Designers are trying to take a more thorough look at environmental aspects of their work, but that does not necessarily mean they must turn away from plastics.
New ``ecological design'' studies are making it possible for designers to weigh the impact of resin use against other materials, and they are finding that the ``natural'' choice is not always the best.
The Okala ecodesign course (Okala means ``life-sustaining energy'' in Hopi), created by a team that included resin suppliers and molders, provides designers with a set of real numbers to compare material uses, said Philip White, chairman of the Industrial Designers Society of America's Ecodesign section during IDSA's annual meeting Aug. 24-27 in Washington. IDSA headquarters is in Dulles, Va.
The Okala program provides ``millipoints'' for materials, processing systems, whether the items go to a landfill or are recycled and even how far those materials have to be shipped - including whether they are sent by air, truck or cargo ship. The higher the number, the higher the environmental impact, he said.
Just consider the high-polished metal look currently in favor, he said. Stainless steel has an Okala rating of 130 points per pound. High density polyethylene has a rating of 25 points per pound. Use recycled resins, and the number drops to 13 points. Copper has a rating of 160 points. Rigid PVC is 33 points per pound.
``These numbers don't mean anything unless they're used to compare one material to another,'' White said.
Organizers of the Okalaprogram still are gathering information. They do not have data for the environmental impact of rotational molding, for instance. But the numbers are an important start for a design industry progresssively taking more notice of the environmental impact of the products they help create.
Architect William McDonough and his colleague Michael Braungart have worked with office furniture makers Herman Miller Inc. and Steelcase Corp. to incorporate environmental aspects in their products.
``It's not as simple as saying, `Is it toxic?' or, `Is it safe?''' McDonough told IDSA members. ``We can't just go back to wearing nothing but Birkenstocks and cotton.''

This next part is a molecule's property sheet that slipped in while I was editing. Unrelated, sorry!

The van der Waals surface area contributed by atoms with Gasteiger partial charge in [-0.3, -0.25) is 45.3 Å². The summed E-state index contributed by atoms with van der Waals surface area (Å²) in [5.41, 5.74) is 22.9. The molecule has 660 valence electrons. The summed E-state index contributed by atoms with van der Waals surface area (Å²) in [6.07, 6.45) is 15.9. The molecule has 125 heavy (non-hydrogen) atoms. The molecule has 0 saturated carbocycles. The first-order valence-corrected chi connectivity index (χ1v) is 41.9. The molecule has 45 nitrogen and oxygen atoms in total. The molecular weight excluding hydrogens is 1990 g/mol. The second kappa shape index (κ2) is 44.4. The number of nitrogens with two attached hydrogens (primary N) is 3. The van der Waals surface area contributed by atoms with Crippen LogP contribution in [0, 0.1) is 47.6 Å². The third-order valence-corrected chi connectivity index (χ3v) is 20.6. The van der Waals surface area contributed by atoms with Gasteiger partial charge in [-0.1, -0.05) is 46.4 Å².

McDonough and Braungart's book, Cradle to Cradle, calls for improving the flow of material throughout the product life cycle and through integrated recycling. The book is printed on a resin-based paper substitute.
``Why make something so elegant as a tree into something so ugly as a white sheet of paper?'' McDonough said.
It is not easy to change the way things are done, though.
Ken Parkinson, an executive director of design for General Motors Corp. said he appreciates McDonough's message and environmental design principles. He even purchased copies of Cradle to Cradle to share with GM executives.
But the Detroit-based carmaker also must answer to a public that wants big vehicles.
``There has to be a cultural shift in the United States,'' he said. ``No company is good at trying to force that shift. Do we want to be ready to shift in that direction? Yes. We have small vehicles that we sell in Europe, that we sell in South America. When the demand is here, we'll have them ready here.''
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Okala 03 environmental design impact factors for plastics+
How plastics rate
Plastic type: Millipoints per pound
Recycled HDPE*: 13
PET bottle grade: 82
Recycled PET*: 50
High-impact PS: 40
Nylon 6/6: 99
Flexible/rigid PVC: 41/33
Flexible/rigid polyurethane: 270/340
Material type: Millipoints per pound
Recycled steel*: 20
Stainless steel: 130
Recycled aluminum*: 24
Corrugated cardboard: 14
Recycled cardboard*: 9
White paper: 27
Recycled paper*: 12
Plywood, pine: 16
+The impact factor is measured in millipoints per pound of material and is based on 10 environmental categories of TRACI, or tool for reduction and assessment of chemical and other environmental impacts. A lower millipoint rating indicates a lesser impact on the environment.
*100 percent recycled
Source: Industrial Designers Society of America, Dulles, Va.